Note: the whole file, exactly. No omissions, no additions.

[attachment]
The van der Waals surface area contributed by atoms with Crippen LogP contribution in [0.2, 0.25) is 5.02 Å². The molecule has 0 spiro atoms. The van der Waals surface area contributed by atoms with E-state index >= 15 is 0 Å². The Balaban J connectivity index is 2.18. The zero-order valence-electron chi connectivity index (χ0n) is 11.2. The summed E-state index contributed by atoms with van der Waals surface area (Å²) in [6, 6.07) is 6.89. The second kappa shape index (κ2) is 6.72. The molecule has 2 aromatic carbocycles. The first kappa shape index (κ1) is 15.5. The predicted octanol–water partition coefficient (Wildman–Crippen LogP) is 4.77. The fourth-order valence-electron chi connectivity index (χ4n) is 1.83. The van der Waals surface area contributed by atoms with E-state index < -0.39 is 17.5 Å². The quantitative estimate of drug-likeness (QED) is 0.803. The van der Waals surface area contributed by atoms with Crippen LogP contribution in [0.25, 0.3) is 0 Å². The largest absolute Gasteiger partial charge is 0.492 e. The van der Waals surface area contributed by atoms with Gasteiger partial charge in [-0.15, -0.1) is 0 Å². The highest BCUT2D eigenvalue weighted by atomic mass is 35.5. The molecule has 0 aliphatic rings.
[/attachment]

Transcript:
The van der Waals surface area contributed by atoms with Crippen LogP contribution in [0.2, 0.25) is 5.02 Å². The molecule has 0 spiro atoms. The van der Waals surface area contributed by atoms with E-state index >= 15 is 0 Å². The Balaban J connectivity index is 2.18. The zero-order valence-electron chi connectivity index (χ0n) is 11.2. The summed E-state index contributed by atoms with van der Waals surface area (Å²) in [6, 6.07) is 6.89. The second kappa shape index (κ2) is 6.72. The molecule has 2 aromatic carbocycles. The first kappa shape index (κ1) is 15.5. The predicted octanol–water partition coefficient (Wildman–Crippen LogP) is 4.77. The fourth-order valence-electron chi connectivity index (χ4n) is 1.83. The van der Waals surface area contributed by atoms with E-state index < -0.39 is 17.5 Å². The quantitative estimate of drug-likeness (QED) is 0.803. The van der Waals surface area contributed by atoms with Crippen LogP contribution in [0.25, 0.3) is 0 Å². The largest absolute Gasteiger partial charge is 0.492 e. The van der Waals surface area contributed by atoms with Gasteiger partial charge in [-0.15, -0.1) is 0 Å². The highest BCUT2D eigenvalue weighted by atomic mass is 35.5. The molecule has 0 aliphatic rings.